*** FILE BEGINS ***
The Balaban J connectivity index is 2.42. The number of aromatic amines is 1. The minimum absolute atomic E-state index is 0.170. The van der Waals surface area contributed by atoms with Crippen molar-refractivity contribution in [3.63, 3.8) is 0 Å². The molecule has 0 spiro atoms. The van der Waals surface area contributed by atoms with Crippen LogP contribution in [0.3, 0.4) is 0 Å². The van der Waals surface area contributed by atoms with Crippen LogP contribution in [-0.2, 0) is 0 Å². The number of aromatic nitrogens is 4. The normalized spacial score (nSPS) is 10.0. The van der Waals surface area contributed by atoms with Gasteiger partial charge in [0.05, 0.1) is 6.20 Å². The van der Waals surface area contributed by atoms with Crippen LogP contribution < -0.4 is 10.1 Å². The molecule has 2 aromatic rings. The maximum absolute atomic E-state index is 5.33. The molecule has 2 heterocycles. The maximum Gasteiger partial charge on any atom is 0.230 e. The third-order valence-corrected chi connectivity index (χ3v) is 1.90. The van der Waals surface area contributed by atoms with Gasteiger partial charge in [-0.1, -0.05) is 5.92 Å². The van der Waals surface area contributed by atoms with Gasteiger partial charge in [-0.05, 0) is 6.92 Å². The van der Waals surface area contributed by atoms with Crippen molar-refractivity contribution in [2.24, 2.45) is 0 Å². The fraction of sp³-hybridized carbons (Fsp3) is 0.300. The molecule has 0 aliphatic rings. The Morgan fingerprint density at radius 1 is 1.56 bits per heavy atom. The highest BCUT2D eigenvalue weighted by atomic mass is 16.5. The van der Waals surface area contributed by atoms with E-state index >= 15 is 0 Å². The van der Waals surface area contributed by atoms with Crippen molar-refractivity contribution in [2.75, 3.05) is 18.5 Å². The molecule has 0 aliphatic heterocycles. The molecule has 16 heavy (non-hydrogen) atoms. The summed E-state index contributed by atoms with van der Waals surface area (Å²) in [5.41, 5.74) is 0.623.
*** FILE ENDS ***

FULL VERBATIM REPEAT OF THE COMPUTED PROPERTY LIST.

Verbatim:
The Balaban J connectivity index is 2.42. The number of aromatic amines is 1. The minimum absolute atomic E-state index is 0.170. The van der Waals surface area contributed by atoms with Crippen molar-refractivity contribution in [3.63, 3.8) is 0 Å². The molecule has 0 spiro atoms. The van der Waals surface area contributed by atoms with Crippen LogP contribution in [0.3, 0.4) is 0 Å². The van der Waals surface area contributed by atoms with Crippen LogP contribution in [-0.2, 0) is 0 Å². The number of aromatic nitrogens is 4. The normalized spacial score (nSPS) is 10.0. The van der Waals surface area contributed by atoms with Gasteiger partial charge in [0.05, 0.1) is 6.20 Å². The van der Waals surface area contributed by atoms with Crippen LogP contribution < -0.4 is 10.1 Å². The molecule has 2 aromatic rings. The maximum absolute atomic E-state index is 5.33. The molecule has 2 heterocycles. The maximum Gasteiger partial charge on any atom is 0.230 e. The third-order valence-corrected chi connectivity index (χ3v) is 1.90. The van der Waals surface area contributed by atoms with Gasteiger partial charge in [-0.1, -0.05) is 5.92 Å². The van der Waals surface area contributed by atoms with Gasteiger partial charge in [-0.05, 0) is 6.92 Å². The van der Waals surface area contributed by atoms with Crippen molar-refractivity contribution in [2.24, 2.45) is 0 Å². The fraction of sp³-hybridized carbons (Fsp3) is 0.300. The molecule has 0 aliphatic rings. The Morgan fingerprint density at radius 1 is 1.56 bits per heavy atom. The highest BCUT2D eigenvalue weighted by atomic mass is 16.5. The van der Waals surface area contributed by atoms with E-state index >= 15 is 0 Å². The van der Waals surface area contributed by atoms with Crippen molar-refractivity contribution in [2.75, 3.05) is 18.5 Å². The molecule has 0 aliphatic heterocycles. The molecule has 16 heavy (non-hydrogen) atoms. The summed E-state index contributed by atoms with van der Waals surface area (Å²) in [5.41, 5.74) is 0.623.